Russian, Swiss prosecutors coordinate anti-corruption efforts

(AP) -- Russian prosecutors said Tuesday that their probe into official corruption depends on materials provided by Swiss prosecutors.

This content was published on October 12, 1999 - 15:52

(AP) -- Russian prosecutors said Tuesday that their probe into official corruption depends on materials provided by Swiss prosecutors.

Russian and Swiss prosecutors have been discussing their cooperation and comparing notes on high-level corruption in St.Petersburg since Sunday.

Russian investigator Nikolai Volkov said they weren't discussing specifics. "This working meeting has the purpose to coordinate actions, it will not touch upon specific cases," he said, according to the ITAR-Tass news agency.

Russian officials said that the Russian investigation into about 10 cases depends on materials from Switzerland and its pace depends on their delivery, ITAR-Tass said.

Based on Russian requests for help, Swiss investigators have seized bank accounts and documents from Switzerland-based firms with Russian connections.

Swiss prosecutor Felix Benziger said that these documents would be gradually transferred to Russia. That cannott be done all at once, because some formal procedures need to be observed, ITAR-Tass said.

In one case, prosecutors are looking into allegations that a Swiss company paid bribes to senior Russian officials in connection with a contract to renovate the Kremlin. The Kremlin has denied any wrongdoing.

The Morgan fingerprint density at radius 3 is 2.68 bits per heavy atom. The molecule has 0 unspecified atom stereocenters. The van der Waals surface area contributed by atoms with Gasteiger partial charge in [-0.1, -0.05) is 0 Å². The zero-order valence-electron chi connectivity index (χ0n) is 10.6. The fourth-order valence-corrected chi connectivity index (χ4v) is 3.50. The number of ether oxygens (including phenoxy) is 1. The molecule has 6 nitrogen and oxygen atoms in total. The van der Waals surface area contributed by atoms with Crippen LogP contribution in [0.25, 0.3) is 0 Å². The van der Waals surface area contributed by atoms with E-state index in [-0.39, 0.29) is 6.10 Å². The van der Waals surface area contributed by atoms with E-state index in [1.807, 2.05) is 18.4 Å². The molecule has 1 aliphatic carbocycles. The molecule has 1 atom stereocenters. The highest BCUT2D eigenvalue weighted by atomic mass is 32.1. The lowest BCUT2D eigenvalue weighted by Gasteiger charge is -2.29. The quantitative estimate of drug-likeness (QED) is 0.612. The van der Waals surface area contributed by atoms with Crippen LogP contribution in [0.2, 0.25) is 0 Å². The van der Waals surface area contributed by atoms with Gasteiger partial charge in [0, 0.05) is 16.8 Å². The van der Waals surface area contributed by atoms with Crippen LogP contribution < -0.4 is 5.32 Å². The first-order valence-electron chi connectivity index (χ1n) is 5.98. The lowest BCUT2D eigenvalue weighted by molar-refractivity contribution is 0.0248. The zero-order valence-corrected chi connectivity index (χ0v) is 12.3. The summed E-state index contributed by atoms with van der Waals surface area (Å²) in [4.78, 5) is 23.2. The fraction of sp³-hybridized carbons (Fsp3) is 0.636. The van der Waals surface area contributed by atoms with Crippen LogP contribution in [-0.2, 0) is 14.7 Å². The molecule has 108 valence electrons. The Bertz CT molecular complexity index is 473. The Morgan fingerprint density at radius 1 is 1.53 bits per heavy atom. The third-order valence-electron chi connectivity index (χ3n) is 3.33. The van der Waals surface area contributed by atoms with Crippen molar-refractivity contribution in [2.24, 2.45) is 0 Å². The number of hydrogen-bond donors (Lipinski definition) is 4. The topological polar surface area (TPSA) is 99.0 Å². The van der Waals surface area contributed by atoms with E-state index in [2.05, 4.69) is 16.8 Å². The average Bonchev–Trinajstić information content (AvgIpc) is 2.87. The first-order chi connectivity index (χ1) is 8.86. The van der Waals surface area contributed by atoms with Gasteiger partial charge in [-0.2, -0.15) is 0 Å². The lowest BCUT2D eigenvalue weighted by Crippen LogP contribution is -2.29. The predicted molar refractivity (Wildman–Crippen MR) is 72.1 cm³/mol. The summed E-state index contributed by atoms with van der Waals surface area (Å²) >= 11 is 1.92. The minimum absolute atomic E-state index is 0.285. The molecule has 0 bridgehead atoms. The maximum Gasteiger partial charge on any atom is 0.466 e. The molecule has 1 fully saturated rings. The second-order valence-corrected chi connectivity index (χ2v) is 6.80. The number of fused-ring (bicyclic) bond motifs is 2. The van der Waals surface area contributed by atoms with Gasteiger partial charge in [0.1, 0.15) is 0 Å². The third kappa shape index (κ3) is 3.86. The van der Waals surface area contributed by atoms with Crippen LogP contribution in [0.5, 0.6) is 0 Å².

At the same time, the Russian government has also been under fire because of allegations that Russian mobsters have laundered $7 billion through the Bank of New York, possibly with officials' participation.

Moscow has been slow to launch a thorough investigation, claiming that the scandal has been the product of Western media and political circles.

Russian Interior Minister Vladimir Rushailo said Tuesday that "media allegations haven't been confirmed by any real facts," the Interfax news agency reported.

He said that Russian police officials visited the United States and were told by the FBI that there were no concrete materials that would link members of President Boris Yeltsin's family or his inner circle of advisors to the Bank of New York case.

Former Swiss Federal Prosecutor Carla del Ponte triggered an investigation of top Kremlin officials last year by telling Russian prosecutors she had evidence of high-level corruption in Moscow.

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